Transwell cell migration assay

Endothelial cells were seeded into the upper level of a Transwell chamber at a density of 1.0x 105 cells/chamber, and the lower level was filled with 600 µl medium containing 10% FBS in the EC group and 600 µl in serum-free medium in the blank group. Cells were cultured at 37˚C with 5% CO2 for 16 h. Subsequently, the cells that had invaded the lower surface of the membrane were fixed for 25 min with 4% paraformaldehyde, stained with 0.25% crystal violet dye for 5 min, and then rinsed with PBS several times. Cells that had not migrated were gently removed using a cotton swab once the chambers had dried. The number of migrated cells were counted and imaged with a microscope as previously described (25). The Transwell migration assays were performed in triplicate.

Implant histopathological examination

Implant samples were embedded in paraffin in 5-µm serial sections. H&E was used to stain the implants. The slides were examined under a light microscope with a photomicrographic attachment as previously described (26). Pathologists examined all H&E-stained slides from both the blank and EC groups, and diagnosed various inflammatory cell infiltration (such as neutrophils and eosinophils) according to the cellular morphological features.


ELISAs were performed according to the manufacturer's guidelines (Boster Biological Technology). The rabbits received intramuscular injections of chlorpromazine (25 mg/kg body wt) and ketamine (50 mg/kg body wt) for anesthesia, and the right eye was exposed with a lid speculum at 3, 10, 15 days after implantation. The conjunctiva flap at fornix was collected from each group and fully broken down fully in liquid nitrogen. Then, the samples were diluted five times in PBS and centrifuged at 4˚C for 10 min at 12,000 x g. Additionally, the supernatants were collected for secretion measurement. Prior to the experiment (27), the detection reagent and each group of samples were pipetted onto pre-coated plates that had been coated with rabbit interleukin-8 (IL-8) and vascular endothelial growth factor (VEGF) antibodies. The optical density value was determined at 450 nm by enzyme-labeled analyzer immediately.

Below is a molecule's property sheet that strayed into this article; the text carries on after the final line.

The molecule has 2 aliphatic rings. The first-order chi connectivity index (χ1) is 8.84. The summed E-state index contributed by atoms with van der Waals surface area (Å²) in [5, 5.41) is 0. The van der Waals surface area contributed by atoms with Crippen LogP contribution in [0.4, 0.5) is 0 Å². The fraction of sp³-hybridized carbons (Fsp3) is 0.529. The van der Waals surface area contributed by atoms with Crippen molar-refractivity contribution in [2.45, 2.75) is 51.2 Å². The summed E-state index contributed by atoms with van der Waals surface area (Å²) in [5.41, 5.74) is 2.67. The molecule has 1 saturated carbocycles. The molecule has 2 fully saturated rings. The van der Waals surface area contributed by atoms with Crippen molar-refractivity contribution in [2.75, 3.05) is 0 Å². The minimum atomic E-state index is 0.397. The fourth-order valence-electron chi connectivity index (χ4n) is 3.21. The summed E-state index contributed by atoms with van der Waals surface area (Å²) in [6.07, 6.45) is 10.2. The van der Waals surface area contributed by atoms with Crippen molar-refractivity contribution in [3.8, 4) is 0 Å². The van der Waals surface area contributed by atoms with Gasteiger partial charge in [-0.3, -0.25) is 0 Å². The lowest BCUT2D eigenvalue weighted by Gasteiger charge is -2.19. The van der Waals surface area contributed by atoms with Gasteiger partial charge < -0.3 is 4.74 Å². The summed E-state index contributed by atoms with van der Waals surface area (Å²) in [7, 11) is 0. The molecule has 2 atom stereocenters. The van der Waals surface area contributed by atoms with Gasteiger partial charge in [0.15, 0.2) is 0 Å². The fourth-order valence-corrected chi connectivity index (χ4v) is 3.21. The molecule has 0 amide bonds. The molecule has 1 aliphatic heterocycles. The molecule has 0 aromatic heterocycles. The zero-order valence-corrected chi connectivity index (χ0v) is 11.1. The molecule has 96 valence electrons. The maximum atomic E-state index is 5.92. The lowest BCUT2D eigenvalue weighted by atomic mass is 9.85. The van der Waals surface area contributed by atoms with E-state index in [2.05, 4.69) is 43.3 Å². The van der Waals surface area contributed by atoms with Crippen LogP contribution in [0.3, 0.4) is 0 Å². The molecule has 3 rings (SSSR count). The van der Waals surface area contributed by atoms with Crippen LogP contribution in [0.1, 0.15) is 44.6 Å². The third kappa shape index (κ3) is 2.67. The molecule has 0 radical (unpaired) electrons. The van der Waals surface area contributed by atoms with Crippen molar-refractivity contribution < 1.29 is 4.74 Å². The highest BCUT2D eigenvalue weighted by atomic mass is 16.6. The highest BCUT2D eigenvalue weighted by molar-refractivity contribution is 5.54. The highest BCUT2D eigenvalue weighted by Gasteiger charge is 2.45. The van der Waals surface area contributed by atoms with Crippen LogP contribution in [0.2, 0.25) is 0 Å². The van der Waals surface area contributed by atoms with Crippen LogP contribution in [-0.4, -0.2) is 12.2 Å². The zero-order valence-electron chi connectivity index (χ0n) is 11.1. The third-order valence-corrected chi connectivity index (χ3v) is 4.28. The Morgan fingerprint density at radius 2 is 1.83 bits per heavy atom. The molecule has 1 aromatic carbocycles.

Statistical analysis

All data are reported as the mean ± SD, and each experiment was repeated more than three times. The statistical significance of differences was determined using Student's t-test for the in vitro study. P<0.05 was considered to indicate a statistically significant difference.


Cell isolation and characterization

Primary rabbit vascular endothelial cells were observed, and images were captured under an inverted microscope at x100 magnification. At 13 days after cell culture, fusiforms were observed, as shown in Fig. 1. Immunofluorescence staining showed the distribution of vWF in primary rabbit vascular endothelial cells with >90% of vWF-positive cells (Fig. 2). Migration of the primary vascular endothelial cells was assessed using a Transwell assay. The number of cells in the EC group was 456±38.74, which was significantly increased when compared to the blank group (206.33±13.32) (P<0.001; Fig. 3). Tube formation occurred in the primary cells and was observed under a microscope after culturing for 4 h (Fig. 4).

Primary vascular endothelial cells grown in the HA implant

Primary rabbit vascular endothelial cells were inoculated to the HA ocular implant (2.0x106 cells/ml) and cultured for 7 days before evisceration. As for the particular structure of the HA implant, cells grew well inside the interiors of the pore walls (Fig. 5). This process was used to create the vascular endothelial cell-HA orbital implant complex shown in Fig. 6.